There is a widely held belief in U.S. and European economic, political, and academic circles that economic globalization has considerably diminished states' power to follow public policies identified with the social democratic tradition, such as full-employment policies, comprehensive and universal provision of welfare state services, and state regulatory interventions in labor markets and economic policies. And large sectors of the European center-left and left parties believe that European monetary integration made expansionist and full-employment policies practically impossible, except when realized at the European continental level. This article presents empirical information that questions these positions. It documents how specific governments in Europe have been able to carry out such public policies during these years of economic globalization and monetary integration. Some countries (such as Sweden and Finland) that had carried out these policies then later weakened their implementation did so in response to political changes mostly unrelated to globalization of the economy or monetary integration. The article also analyzes and documents how countries that had followed expansionist and full-employment policies have responded to the globalization of financial markets.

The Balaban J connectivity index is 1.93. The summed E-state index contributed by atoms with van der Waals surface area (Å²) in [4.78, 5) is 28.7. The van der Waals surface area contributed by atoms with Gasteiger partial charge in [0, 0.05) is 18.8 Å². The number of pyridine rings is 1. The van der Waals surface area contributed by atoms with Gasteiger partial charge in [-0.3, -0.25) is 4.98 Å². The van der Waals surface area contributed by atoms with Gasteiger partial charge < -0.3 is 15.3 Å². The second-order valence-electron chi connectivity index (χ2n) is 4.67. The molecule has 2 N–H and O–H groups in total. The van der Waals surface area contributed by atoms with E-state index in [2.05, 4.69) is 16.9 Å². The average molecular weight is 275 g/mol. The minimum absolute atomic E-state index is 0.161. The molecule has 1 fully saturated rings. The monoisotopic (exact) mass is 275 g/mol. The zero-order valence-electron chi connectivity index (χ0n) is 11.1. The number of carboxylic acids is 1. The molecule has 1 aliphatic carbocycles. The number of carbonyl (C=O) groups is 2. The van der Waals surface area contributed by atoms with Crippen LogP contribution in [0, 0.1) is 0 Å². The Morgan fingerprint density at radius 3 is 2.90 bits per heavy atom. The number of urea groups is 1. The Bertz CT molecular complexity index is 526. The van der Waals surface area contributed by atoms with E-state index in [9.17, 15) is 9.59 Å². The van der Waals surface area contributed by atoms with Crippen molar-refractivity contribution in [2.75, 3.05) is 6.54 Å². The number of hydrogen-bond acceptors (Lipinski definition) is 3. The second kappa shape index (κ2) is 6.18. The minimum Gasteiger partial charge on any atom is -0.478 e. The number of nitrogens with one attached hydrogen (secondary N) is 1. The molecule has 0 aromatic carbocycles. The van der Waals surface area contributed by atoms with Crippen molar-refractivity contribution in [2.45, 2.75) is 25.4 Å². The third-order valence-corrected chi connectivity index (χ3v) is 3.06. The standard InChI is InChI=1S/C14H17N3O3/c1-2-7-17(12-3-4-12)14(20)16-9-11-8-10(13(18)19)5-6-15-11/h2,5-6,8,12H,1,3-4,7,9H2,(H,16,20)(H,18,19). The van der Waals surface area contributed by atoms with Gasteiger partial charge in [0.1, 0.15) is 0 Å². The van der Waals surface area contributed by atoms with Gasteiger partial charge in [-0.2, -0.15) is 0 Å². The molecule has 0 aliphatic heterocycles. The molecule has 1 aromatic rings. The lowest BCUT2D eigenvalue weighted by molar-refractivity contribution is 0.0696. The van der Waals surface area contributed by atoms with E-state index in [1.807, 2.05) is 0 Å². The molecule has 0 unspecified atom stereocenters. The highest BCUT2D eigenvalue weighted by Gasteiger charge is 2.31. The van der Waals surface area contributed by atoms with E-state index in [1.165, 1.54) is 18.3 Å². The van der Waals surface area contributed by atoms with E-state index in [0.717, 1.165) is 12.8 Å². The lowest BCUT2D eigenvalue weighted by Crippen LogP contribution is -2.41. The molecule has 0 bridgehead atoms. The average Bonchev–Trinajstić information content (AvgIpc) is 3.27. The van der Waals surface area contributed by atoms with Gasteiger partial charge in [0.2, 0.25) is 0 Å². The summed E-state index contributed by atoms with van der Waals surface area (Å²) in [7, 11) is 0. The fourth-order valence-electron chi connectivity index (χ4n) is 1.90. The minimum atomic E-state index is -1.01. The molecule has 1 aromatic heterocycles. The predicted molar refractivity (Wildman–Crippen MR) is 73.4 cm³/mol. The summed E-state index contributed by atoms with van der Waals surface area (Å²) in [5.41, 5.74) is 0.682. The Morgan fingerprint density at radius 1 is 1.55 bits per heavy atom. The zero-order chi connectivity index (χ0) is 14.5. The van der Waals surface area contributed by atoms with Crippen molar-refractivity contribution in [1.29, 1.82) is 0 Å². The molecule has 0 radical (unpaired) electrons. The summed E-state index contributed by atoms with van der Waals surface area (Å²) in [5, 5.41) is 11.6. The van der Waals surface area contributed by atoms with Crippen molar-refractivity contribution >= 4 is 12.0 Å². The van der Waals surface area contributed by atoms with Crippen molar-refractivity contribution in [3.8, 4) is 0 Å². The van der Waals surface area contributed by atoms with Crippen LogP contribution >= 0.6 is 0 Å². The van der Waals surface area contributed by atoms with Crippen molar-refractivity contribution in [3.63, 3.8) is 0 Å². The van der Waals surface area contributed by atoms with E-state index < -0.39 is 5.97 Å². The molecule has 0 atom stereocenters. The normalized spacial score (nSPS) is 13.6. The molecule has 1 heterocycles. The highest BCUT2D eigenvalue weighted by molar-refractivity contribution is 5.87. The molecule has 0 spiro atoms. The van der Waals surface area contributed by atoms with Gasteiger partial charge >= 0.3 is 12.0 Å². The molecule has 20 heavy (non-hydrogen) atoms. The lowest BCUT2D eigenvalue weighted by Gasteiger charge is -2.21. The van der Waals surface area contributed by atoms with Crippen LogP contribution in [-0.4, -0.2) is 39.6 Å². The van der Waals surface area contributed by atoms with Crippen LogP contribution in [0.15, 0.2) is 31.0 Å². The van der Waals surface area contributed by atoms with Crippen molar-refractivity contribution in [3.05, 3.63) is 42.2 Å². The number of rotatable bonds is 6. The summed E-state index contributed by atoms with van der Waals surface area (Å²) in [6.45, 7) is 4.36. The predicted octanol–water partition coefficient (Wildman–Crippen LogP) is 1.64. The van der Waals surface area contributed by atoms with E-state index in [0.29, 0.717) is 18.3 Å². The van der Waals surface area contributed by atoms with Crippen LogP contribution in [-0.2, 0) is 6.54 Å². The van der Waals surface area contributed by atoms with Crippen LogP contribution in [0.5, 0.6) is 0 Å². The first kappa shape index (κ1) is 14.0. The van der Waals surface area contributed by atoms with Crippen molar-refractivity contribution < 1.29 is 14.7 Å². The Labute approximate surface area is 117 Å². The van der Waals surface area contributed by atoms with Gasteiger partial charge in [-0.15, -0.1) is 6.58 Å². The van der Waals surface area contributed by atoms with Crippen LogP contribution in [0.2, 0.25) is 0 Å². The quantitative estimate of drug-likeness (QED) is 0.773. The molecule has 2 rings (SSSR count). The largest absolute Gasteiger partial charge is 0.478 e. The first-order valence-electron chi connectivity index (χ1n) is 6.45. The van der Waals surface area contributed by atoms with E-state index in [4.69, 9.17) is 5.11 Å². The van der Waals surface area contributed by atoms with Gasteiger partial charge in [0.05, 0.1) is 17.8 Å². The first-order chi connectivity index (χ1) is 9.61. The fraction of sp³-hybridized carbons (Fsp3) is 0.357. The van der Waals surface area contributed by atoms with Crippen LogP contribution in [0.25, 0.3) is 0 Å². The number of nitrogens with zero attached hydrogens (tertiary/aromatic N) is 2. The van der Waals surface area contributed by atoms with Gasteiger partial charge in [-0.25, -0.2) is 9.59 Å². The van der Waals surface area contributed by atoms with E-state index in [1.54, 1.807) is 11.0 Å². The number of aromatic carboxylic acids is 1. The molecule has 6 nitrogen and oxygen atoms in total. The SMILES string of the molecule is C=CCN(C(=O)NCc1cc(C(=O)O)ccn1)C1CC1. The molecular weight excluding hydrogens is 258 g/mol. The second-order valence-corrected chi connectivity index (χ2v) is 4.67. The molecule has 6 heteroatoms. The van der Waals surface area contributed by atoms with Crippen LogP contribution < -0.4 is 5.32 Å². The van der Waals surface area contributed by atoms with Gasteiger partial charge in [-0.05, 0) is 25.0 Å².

ASJC Scopus subject areas
- Health Policy